Hanshin Electric Railway

Hanshin Electric Railway
Hanshin Electric Railway celebrated its
centennial in 2005. Hanshin operates
railways and department stores, and provides
real estate services in the Kobe-
Osaka corridor. It also owns t
he Hanshin Tigers baseball team.
In September 2005, Japanese shareholder
activist Yoshiaki Murakami’s
investment firm, M&A Consulting, acqui
red 47% of Hanshin’s shares at an
average price of less of ¥700.
M&A Consulting then asked for seats on
Hanshin’s board of directors.
M&A Consulting also proposed that Hanshin take various actions to increase
shareholder value. One of the proposals wa
s to spin off the Hanshin Tigers into
a separate listed company.
To fend off M&A Consulting, Hanshi
n’s management solicited a takeover
by another rail operator, Hankyu Holdings.
Hankyu began as a railway operator,
and subsequently, diversified into real
estate, hotels, travel, retail, and
entertainment businesses.
Hankyu’s largest shareholder was Privee Zurich Turnaround Group
Company, which was led by Kenzo Mats
umura. Mr Matsumura had pressed
Hanky to spin off the Takarazuka Rev
ue, a popular but loss-making all-female
acting troupe, into a separate listed company.
The combination of Hanshin with
Hankyu would be the first major
consolidation among Japan’s private railwa
ys since the Second World War. The
merged Hankyu-Hanshin company would be Japan’s third rail operator in terms
of revenue.
Hankyu negotiated to buy M&A Consulti
ng’s stake in Hanshin. However,
by late May 2006, the two sides still disagreed by about ¥100 on the price. On
May 29, 2006, Hanshin shares closed at
¥939. The next day, Hankyu launched
a two-tier takeover with the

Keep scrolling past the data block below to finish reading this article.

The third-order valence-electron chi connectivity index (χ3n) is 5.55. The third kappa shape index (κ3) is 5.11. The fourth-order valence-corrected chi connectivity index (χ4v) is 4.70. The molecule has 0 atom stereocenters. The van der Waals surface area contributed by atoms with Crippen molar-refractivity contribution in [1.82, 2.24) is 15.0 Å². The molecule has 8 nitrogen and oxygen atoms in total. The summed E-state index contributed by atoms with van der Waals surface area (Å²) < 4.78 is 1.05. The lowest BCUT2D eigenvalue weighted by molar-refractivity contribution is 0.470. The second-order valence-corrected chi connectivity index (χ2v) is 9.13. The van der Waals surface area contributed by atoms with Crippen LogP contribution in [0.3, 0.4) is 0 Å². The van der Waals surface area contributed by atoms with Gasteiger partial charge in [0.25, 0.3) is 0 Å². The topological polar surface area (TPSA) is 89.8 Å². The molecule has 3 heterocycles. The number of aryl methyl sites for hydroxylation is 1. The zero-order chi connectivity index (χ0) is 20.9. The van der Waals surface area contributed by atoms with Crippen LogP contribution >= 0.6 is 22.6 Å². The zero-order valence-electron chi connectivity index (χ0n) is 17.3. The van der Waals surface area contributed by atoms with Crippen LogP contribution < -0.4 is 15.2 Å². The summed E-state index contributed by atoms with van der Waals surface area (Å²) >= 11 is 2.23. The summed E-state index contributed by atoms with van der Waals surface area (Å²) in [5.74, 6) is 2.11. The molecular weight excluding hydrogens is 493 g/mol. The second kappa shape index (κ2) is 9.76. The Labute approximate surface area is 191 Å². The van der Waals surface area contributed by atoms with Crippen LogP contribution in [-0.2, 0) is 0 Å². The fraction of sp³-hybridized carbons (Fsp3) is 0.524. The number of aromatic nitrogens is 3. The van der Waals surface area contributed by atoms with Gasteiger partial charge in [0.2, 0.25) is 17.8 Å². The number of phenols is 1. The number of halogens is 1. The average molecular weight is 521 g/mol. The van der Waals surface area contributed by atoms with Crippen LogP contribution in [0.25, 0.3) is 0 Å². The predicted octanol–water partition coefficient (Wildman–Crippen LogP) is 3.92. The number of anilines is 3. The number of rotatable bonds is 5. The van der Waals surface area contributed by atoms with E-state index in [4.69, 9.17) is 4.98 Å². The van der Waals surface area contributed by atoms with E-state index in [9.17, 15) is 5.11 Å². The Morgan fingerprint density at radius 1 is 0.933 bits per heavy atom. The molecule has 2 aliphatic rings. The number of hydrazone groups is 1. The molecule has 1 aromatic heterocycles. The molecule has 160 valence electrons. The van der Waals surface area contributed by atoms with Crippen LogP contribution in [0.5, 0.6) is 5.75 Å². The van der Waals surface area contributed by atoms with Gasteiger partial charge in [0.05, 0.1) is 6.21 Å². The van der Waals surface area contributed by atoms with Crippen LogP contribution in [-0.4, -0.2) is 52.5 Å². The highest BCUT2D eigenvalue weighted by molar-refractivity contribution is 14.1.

agreement of Hanshin management.
The first tier was a conditional tender o
ffer for 45% of Hanshin’s shares at
a cash price of ¥930. If the cash offer
attracted 45% of Hanshin’s shares by
June 19, Hankyu would swap each of t
he remaining Hanshin shares for 1.4
Hankyu shares. If the ca
sh offer did not attract 45%
of Hanshin’s shares, the
offer would be cancelled.
2007, I.P.L. Png. This case is based, in part, on “Hankyu sets price for bid to take over
Asahi Shinbun
, May 30, 2006; “Battle looms as Hankyu bids for Hanshin”,
Financial Times
, May 30, 2006; “Sale decision puts Hankyu bid for Hanshin back on
Financial Times
, June 5, 2006.
“Hankyu opposed to listing of Takarazuka Revue”, Kyodo, January 17, 2006.
Hankyu’s cash offer was priced at le
ss than Hanshin’s last traded price.
Following the commencement of the cash t
ender offer, Hankyu shares rose 3%
to ¥600, so the second-stage swap amounted
to a squeeze out at a price of ¥600
x 1.4 = ¥840.
However, Standard and Poors analyst, Ka
tsuyuki Nakai, questioned the
synergies between Hankyu and Hanshin,
“there are no apparent advantages in
the railway business … given small comp
lementary effects from their railway
routes … unclear how much synergy c
an be achieved in the real estate
development and retailing businesses”.
Initially, Mr Murakami opposed the H
ankyu offer as being too low.
Nevertheless, just a week later, on J
une 5, 2006, he agreed to Hankyu’s bid. He
remarked, “I hope the new company
will be managed with s
hareholders in
Several hours later, government pr
osecutors arrested Mr Murakami on
charges of insider trading in relation
to purchases of Nippon Broadcasting.
Financial Times
, June 5, 2006,
Financial Times
, June 5, 2006,

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